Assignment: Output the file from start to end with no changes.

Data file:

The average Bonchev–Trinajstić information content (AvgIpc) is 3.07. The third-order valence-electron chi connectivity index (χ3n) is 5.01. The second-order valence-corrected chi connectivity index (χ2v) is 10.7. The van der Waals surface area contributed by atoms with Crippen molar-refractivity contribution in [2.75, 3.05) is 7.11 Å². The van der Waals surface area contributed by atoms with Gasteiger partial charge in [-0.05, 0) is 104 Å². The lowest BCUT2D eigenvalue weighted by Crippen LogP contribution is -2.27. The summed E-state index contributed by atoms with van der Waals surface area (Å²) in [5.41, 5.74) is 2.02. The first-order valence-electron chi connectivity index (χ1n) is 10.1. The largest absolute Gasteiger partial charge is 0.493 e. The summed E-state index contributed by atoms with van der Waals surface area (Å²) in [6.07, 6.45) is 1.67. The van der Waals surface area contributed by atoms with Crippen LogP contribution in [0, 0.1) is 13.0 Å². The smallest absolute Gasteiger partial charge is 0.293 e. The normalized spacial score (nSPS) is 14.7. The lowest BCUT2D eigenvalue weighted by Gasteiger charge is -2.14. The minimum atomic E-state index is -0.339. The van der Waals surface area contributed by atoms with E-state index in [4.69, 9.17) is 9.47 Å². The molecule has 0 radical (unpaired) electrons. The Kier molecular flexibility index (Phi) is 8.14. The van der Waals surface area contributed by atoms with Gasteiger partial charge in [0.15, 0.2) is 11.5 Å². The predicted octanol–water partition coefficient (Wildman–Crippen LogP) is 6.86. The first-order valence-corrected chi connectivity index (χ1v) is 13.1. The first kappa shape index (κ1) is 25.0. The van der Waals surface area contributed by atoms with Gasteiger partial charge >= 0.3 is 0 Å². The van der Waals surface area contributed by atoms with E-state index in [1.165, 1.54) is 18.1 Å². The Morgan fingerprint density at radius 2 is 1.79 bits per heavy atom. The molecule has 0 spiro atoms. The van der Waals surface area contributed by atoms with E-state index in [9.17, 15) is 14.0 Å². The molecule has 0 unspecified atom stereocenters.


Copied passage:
The average Bonchev–Trinajstić information content (AvgIpc) is 3.07. The third-order valence-electron chi connectivity index (χ3n) is 5.01. The second-order valence-corrected chi connectivity index (χ2v) is 10.7. The van der Waals surface area contributed by atoms with Crippen molar-refractivity contribution in [2.75, 3.05) is 7.11 Å². The van der Waals surface area contributed by atoms with Gasteiger partial charge in [-0.05, 0) is 104 Å². The lowest BCUT2D eigenvalue weighted by Crippen LogP contribution is -2.27. The summed E-state index contributed by atoms with van der Waals surface area (Å²) in [5.41, 5.74) is 2.02. The first-order valence-electron chi connectivity index (χ1n) is 10.1. The largest absolute Gasteiger partial charge is 0.493 e. The summed E-state index contributed by atoms with van der Waals surface area (Å²) in [6.07, 6.45) is 1.67. The van der Waals surface area contributed by atoms with Crippen LogP contribution in [0, 0.1) is 13.0 Å². The smallest absolute Gasteiger partial charge is 0.293 e. The normalized spacial score (nSPS) is 14.7. The lowest BCUT2D eigenvalue weighted by Gasteiger charge is -2.14. The minimum atomic E-state index is -0.339. The van der Waals surface area contributed by atoms with E-state index in [4.69, 9.17) is 9.47 Å². The molecule has 0 radical (unpaired) electrons. The Kier molecular flexibility index (Phi) is 8.14. The van der Waals surface area contributed by atoms with Gasteiger partial charge in [0.15, 0.2) is 11.5 Å². The predicted octanol–water partition coefficient (Wildman–Crippen LogP) is 6.86. The first-order valence-corrected chi connectivity index (χ1v) is 13.1. The first kappa shape index (κ1) is 25.0. The van der Waals surface area contributed by atoms with Gasteiger partial charge >= 0.3 is 0 Å². The van der Waals surface area contributed by atoms with E-state index in [1.165, 1.54) is 18.1 Å². The Morgan fingerprint density at radius 2 is 1.79 bits per heavy atom. The molecule has 0 spiro atoms. The van der Waals surface area contributed by atoms with E-state index in [9.17, 15) is 14.0 Å². The molecule has 0 unspecified atom stereocenters.